My cost on this mound was about $3.00 for blood meal and another $4 or so for plants. Everything else was sourced from our property or our neighbor.

Now I only have a 1/4 acre of garden left to do something with…

-B

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3 Comments

Quick raised bed

004My daughter threw a few zinnia seeds at the end of our driveway this spring, which resulted in a slightly haphazard patch of gorgeousness by midsummer. I mulched her spontaneous flower garden in August to help protect them from drying out too quickly in the horrible dirt they’d been planted in. When we cut away the last remaining stragglers last week, (zinnias bloom forever!) I promised her a much nicer medium for next year’s seeds.
This is my basic recipe for any raised bed I do in our yard now. It’s part hugelkulture mound, part lasagna gardening. Both are just fancy terms meaning I layer a bunch of organic material and then plop some plants in at some point and watch them grow.
I was breaking down a previous very large bed I built nearly 12 years ago, so I pulled rock and small boulders from that to use as a border. Some of my beds are made with scrap lumber, some with purchased landscape blocks. Most of them are rocks from various places on our property- because they are a) free and b) look organic instead of overly formal and contrived.
Build your border out of whatever you like. Just remember you’ll want it high enough to accommodate several layers of material, unless you mound the bed (tall center, near ground-level edges.)
First layer, if you are concerned with underground lovelies, such as moles, should be hardware cloth. Our “soil” here is clay and rock, rock and more rock. I seldom bother with hardware cloth. If you are lucky enough to have wonderful, silty soil, you probably have critters to go with it. Put down hardware cloth, save yourself grief later. (Hardware cloth is not actually cloth. It is a metal grid with holes small enough to put your finger through, but not small enough for rodents to climb through. I’m not sure why they call it “cloth” at all.)
FernWalk 006
MY firstĀ layer is cardboard and/or newspaper. I receive a ridiculous number of catalogs and papers stuffed with ads from every grocery and hardware store within a 30 mile radius… And the occasional phone book. I use them for weed barrier. Worms like this stuff, MUCH better than they like that black weed barrier on a roll crap you get at the garden center. Put a nice thick layer on the bottom of your new beds in the fall, water well, you’ll have 99% fewer weeds to deal with later. I’ve also used cardboard boxes ripped up like in the photo with the ferns at right. Cardboard lasts longer, but it’s harder to placeĀ around delicate plants.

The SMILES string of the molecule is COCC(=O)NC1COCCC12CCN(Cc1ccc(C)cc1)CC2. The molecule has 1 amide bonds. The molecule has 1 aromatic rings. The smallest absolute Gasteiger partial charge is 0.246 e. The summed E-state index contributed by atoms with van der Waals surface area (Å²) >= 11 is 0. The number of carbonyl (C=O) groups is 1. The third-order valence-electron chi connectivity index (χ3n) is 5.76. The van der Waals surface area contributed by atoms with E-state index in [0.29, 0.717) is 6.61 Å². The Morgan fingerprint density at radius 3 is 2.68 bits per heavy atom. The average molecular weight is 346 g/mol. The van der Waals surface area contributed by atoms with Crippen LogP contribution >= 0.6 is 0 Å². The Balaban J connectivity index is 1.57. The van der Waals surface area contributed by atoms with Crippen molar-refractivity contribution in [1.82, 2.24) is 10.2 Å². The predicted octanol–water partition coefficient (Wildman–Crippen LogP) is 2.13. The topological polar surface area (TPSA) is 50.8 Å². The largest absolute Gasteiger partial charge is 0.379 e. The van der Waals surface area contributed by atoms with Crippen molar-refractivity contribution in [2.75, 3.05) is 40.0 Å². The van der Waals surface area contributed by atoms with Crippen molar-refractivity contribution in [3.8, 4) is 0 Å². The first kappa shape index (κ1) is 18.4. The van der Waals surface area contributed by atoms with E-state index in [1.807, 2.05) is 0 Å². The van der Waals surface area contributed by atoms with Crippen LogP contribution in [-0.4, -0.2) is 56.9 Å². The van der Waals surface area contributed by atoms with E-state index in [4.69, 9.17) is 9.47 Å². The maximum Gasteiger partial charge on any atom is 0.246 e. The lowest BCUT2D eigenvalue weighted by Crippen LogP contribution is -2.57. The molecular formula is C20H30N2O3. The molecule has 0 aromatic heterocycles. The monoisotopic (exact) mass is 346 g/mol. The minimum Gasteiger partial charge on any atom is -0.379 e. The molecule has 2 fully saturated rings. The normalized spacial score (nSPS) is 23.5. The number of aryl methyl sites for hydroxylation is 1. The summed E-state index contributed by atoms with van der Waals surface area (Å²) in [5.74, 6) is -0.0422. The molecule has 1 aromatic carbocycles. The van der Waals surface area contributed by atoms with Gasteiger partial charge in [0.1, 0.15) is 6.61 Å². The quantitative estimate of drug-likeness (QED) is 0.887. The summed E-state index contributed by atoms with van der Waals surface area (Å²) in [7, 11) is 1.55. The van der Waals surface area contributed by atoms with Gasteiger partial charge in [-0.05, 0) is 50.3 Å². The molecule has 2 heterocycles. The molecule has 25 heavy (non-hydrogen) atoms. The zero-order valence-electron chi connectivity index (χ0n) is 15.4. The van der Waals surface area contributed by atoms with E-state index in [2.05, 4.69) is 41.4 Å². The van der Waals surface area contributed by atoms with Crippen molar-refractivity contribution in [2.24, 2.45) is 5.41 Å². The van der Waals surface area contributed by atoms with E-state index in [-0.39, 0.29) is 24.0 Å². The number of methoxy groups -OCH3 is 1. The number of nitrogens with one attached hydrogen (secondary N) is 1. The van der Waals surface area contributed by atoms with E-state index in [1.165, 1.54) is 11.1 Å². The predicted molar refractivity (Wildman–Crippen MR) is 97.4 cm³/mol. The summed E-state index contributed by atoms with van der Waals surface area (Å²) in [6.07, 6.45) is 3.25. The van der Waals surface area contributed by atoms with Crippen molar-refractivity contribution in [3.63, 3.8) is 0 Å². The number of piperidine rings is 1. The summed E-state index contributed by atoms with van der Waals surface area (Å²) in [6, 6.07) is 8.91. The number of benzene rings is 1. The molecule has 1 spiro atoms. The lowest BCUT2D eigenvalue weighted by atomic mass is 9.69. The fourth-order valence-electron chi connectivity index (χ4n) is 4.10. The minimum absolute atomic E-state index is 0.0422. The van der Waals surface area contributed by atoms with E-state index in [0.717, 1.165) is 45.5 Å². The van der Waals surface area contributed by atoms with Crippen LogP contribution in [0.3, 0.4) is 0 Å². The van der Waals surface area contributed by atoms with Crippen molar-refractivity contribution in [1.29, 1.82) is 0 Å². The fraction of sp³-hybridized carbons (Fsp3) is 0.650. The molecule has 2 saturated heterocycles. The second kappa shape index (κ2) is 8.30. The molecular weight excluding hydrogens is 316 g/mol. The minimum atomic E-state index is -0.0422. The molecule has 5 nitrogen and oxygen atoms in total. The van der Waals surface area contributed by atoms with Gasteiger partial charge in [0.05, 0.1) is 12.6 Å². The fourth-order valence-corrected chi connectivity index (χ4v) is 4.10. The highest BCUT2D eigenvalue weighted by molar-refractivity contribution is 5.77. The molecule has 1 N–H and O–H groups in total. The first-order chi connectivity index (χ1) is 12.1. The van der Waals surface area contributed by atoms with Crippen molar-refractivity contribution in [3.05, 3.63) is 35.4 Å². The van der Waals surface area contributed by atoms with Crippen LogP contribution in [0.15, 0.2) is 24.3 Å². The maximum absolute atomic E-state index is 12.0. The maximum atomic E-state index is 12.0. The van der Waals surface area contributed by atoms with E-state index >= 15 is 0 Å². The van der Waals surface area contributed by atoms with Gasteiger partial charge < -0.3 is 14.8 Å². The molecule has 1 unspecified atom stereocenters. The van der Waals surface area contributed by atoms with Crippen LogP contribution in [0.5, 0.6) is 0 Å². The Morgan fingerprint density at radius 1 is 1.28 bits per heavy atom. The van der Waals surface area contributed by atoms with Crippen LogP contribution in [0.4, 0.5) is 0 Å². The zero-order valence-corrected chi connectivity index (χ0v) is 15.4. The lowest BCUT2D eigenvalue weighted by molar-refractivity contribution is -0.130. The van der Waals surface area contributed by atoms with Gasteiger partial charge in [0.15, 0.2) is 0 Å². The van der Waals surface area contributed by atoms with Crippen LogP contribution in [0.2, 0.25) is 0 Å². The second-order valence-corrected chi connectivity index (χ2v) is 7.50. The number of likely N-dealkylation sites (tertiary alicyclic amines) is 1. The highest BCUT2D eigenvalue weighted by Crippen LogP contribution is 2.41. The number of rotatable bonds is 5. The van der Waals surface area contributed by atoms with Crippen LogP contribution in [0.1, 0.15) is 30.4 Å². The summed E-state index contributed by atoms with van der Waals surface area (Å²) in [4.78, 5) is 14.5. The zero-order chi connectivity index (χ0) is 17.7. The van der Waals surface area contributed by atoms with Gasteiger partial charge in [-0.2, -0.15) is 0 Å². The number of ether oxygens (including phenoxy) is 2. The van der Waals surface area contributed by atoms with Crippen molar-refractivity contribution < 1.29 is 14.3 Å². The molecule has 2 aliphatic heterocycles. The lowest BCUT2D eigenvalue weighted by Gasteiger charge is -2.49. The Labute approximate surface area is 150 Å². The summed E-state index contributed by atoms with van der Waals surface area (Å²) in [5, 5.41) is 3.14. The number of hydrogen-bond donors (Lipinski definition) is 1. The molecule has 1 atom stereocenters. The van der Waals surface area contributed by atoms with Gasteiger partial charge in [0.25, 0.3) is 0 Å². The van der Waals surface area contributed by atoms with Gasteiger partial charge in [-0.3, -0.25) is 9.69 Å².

107To the newspaper, I add a course layer of twigs, leftover mulch, chopped leaves yard clippings, whatever I have around for drainage. I avoid grass cuttings though, because we have a lot of crabgrass that sprouts everywhere and that stuff is vicious if it gets a foothold.
Over the roughage, I’ll add the actual soil or planting medium. How amended this is depends a lot on what I’m planting. For annual flowers like zinnias or marigolds, native clay with a bit of last year’s compost is usually fine. If I’m planting veggies, I use a lot more nutrient dense mix. I may add blood meal, peat moss, mushroom compost.

By now you’ve probably built things up enough it’s time for the second course of border (if you used rocks). Some people mortar these together or use landscape adhesive. I used it when building the pond and can vouch that it holds pretty well. I just use clay to hold together most of my rock borders. Since our native soil is 70% clay and 30% rock or clay that has turned to rock, it makes great glue when it’s wet. Start the base of your border with newspaper or cardboard to keep weeds from growing up between. Add the first course of rock. Fill your raised bed to the tops of the first level of rock, covering the tops with a bit of earth. The lay the top course over the bottom. If you’re doing this with landscaping blocks, bricks or concrete that you purchased, you’ll need to level each course and use sand/mortar to secure them in place. Rocks are a bit more forgiving. Kids can even sit/climb on the big boulders without damaging the bed.

On top of leftover straw, I added a couple wheelbarrows of burned Ā up trash from our burn pile. Over this I added 3 wheelbarrows full of native soil. This spring, I’ll add the plants, maybe a little blood meal to give it a nitrogen boost and mulch on top of that. Water each layer well to settle the bed and prevent air pockets.

In seriously weed prone areas, I sometimes newspaper between the plants again, on top of the soil, to keep weeds from taking over between my plants.


The mulch I start as a light layer, thenĀ build to about 3-4 inches deep as my plants mature. The idea is to retain moisture and soil nutrient content without smothering your plants. If your mulching material is fine (like shredded leaves) you may need to add to it a couple times a season as it breaks down.
117That’s it. Follow that recipe for your raised planting beds and they will be low maintenance and grow very healthy plants for several seasons. As the organic materials break down, you may need to re-layer every 4-5 years or so. On this bed, I’ll eventually have to replace that big stump with rock as it rots… but it looks kind of cool for now. šŸ™‚
Raised garden beds areĀ MUCH easier than raking, tilling and hoeing all season. Healthier for the micro-organisms in your soil and for your plants too!
B